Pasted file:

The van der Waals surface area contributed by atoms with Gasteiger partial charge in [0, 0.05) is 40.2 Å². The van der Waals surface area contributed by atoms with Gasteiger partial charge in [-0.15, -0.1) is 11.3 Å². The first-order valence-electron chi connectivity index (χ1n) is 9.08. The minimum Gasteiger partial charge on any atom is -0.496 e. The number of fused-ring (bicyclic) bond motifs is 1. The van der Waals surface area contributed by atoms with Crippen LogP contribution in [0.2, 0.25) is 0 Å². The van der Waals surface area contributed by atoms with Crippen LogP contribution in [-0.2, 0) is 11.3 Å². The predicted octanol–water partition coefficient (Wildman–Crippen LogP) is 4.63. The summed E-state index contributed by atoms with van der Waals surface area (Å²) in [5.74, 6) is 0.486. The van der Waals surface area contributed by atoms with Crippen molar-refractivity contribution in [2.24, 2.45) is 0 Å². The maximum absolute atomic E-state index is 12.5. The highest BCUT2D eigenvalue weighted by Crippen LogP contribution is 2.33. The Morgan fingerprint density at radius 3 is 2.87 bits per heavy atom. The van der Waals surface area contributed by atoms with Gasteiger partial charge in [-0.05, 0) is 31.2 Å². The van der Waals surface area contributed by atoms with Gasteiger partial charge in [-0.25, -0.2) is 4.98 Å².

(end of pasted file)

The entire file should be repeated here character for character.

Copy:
The van der Waals surface area contributed by atoms with Gasteiger partial charge in [0, 0.05) is 40.2 Å². The van der Waals surface area contributed by atoms with Gasteiger partial charge in [-0.15, -0.1) is 11.3 Å². The first-order valence-electron chi connectivity index (χ1n) is 9.08. The minimum Gasteiger partial charge on any atom is -0.496 e. The number of fused-ring (bicyclic) bond motifs is 1. The van der Waals surface area contributed by atoms with Crippen LogP contribution in [0.2, 0.25) is 0 Å². The van der Waals surface area contributed by atoms with Crippen LogP contribution in [-0.2, 0) is 11.3 Å². The predicted octanol–water partition coefficient (Wildman–Crippen LogP) is 4.63. The summed E-state index contributed by atoms with van der Waals surface area (Å²) in [5.74, 6) is 0.486. The van der Waals surface area contributed by atoms with Crippen molar-refractivity contribution in [2.24, 2.45) is 0 Å². The maximum absolute atomic E-state index is 12.5. The highest BCUT2D eigenvalue weighted by Crippen LogP contribution is 2.33. The Morgan fingerprint density at radius 3 is 2.87 bits per heavy atom. The van der Waals surface area contributed by atoms with Gasteiger partial charge in [-0.05, 0) is 31.2 Å². The van der Waals surface area contributed by atoms with Gasteiger partial charge in [-0.25, -0.2) is 4.98 Å².